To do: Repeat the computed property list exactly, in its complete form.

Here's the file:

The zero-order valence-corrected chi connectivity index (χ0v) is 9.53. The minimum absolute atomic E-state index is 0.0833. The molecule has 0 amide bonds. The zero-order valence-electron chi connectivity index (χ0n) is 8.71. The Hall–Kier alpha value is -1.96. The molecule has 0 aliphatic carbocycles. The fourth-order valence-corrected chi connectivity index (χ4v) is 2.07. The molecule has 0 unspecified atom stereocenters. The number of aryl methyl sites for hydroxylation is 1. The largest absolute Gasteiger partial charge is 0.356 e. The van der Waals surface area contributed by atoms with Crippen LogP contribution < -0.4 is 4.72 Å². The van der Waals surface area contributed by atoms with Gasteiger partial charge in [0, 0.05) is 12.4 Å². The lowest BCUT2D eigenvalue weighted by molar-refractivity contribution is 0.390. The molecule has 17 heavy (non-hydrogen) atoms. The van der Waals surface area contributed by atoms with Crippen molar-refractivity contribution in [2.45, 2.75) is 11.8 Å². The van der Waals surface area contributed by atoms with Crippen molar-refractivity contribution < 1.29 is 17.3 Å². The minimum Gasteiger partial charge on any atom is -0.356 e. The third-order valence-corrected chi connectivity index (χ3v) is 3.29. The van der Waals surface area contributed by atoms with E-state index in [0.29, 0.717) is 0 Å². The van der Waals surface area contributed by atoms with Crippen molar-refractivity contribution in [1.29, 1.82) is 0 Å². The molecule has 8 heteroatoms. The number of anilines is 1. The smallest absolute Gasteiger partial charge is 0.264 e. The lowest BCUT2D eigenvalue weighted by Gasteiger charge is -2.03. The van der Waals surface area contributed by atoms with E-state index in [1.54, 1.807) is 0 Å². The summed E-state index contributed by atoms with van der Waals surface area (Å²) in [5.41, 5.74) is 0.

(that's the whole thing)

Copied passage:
The zero-order valence-corrected chi connectivity index (χ0v) is 9.53. The minimum absolute atomic E-state index is 0.0833. The molecule has 0 amide bonds. The zero-order valence-electron chi connectivity index (χ0n) is 8.71. The Hall–Kier alpha value is -1.96. The molecule has 0 aliphatic carbocycles. The fourth-order valence-corrected chi connectivity index (χ4v) is 2.07. The molecule has 0 unspecified atom stereocenters. The number of aryl methyl sites for hydroxylation is 1. The largest absolute Gasteiger partial charge is 0.356 e. The van der Waals surface area contributed by atoms with Crippen LogP contribution < -0.4 is 4.72 Å². The van der Waals surface area contributed by atoms with Gasteiger partial charge in [0, 0.05) is 12.4 Å². The lowest BCUT2D eigenvalue weighted by molar-refractivity contribution is 0.390. The molecule has 17 heavy (non-hydrogen) atoms. The van der Waals surface area contributed by atoms with Crippen molar-refractivity contribution in [2.45, 2.75) is 11.8 Å². The van der Waals surface area contributed by atoms with Crippen molar-refractivity contribution < 1.29 is 17.3 Å². The minimum Gasteiger partial charge on any atom is -0.356 e. The third-order valence-corrected chi connectivity index (χ3v) is 3.29. The van der Waals surface area contributed by atoms with E-state index in [0.29, 0.717) is 0 Å². The van der Waals surface area contributed by atoms with Crippen molar-refractivity contribution in [1.29, 1.82) is 0 Å². The molecule has 8 heteroatoms. The number of anilines is 1. The smallest absolute Gasteiger partial charge is 0.264 e. The lowest BCUT2D eigenvalue weighted by Gasteiger charge is -2.03. The van der Waals surface area contributed by atoms with E-state index in [1.54, 1.807) is 0 Å². The summed E-state index contributed by atoms with van der Waals surface area (Å²) in [5.41, 5.74) is 0.